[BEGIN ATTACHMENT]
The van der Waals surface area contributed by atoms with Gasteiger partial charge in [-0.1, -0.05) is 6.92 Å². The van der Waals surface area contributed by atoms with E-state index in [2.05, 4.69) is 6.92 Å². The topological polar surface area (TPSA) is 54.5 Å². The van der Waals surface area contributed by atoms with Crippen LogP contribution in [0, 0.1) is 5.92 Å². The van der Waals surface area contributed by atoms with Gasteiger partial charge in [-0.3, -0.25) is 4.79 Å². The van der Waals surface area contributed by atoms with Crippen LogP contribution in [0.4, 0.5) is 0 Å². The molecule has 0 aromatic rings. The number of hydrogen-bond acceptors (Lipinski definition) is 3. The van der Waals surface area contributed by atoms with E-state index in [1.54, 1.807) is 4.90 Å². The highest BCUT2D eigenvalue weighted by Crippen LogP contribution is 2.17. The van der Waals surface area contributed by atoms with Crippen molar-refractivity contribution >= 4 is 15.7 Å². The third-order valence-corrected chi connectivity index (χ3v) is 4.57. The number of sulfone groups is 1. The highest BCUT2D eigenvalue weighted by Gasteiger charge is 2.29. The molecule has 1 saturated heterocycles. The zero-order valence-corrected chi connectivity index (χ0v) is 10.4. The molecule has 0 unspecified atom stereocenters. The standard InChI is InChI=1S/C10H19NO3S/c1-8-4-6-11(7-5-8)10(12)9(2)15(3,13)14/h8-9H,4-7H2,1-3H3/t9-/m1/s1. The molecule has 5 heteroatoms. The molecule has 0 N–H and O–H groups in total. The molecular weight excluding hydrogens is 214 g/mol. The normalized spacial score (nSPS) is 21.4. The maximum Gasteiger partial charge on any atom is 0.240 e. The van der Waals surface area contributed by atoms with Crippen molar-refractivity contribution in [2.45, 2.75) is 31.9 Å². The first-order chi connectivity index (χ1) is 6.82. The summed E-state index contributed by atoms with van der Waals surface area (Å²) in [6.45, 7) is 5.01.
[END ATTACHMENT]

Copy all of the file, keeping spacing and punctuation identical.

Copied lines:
The van der Waals surface area contributed by atoms with Gasteiger partial charge in [-0.1, -0.05) is 6.92 Å². The van der Waals surface area contributed by atoms with E-state index in [2.05, 4.69) is 6.92 Å². The topological polar surface area (TPSA) is 54.5 Å². The van der Waals surface area contributed by atoms with Crippen LogP contribution in [0, 0.1) is 5.92 Å². The van der Waals surface area contributed by atoms with Gasteiger partial charge in [-0.3, -0.25) is 4.79 Å². The van der Waals surface area contributed by atoms with Crippen LogP contribution in [0.4, 0.5) is 0 Å². The molecule has 0 aromatic rings. The number of hydrogen-bond acceptors (Lipinski definition) is 3. The van der Waals surface area contributed by atoms with E-state index in [1.54, 1.807) is 4.90 Å². The highest BCUT2D eigenvalue weighted by Crippen LogP contribution is 2.17. The van der Waals surface area contributed by atoms with Crippen molar-refractivity contribution >= 4 is 15.7 Å². The third-order valence-corrected chi connectivity index (χ3v) is 4.57. The number of sulfone groups is 1. The highest BCUT2D eigenvalue weighted by Gasteiger charge is 2.29. The molecule has 1 saturated heterocycles. The zero-order valence-corrected chi connectivity index (χ0v) is 10.4. The molecule has 0 unspecified atom stereocenters. The standard InChI is InChI=1S/C10H19NO3S/c1-8-4-6-11(7-5-8)10(12)9(2)15(3,13)14/h8-9H,4-7H2,1-3H3/t9-/m1/s1. The molecule has 5 heteroatoms. The molecule has 0 N–H and O–H groups in total. The molecular weight excluding hydrogens is 214 g/mol. The normalized spacial score (nSPS) is 21.4. The maximum Gasteiger partial charge on any atom is 0.240 e. The van der Waals surface area contributed by atoms with Crippen molar-refractivity contribution in [2.45, 2.75) is 31.9 Å². The first-order chi connectivity index (χ1) is 6.82. The summed E-state index contributed by atoms with van der Waals surface area (Å²) in [6.45, 7) is 5.01.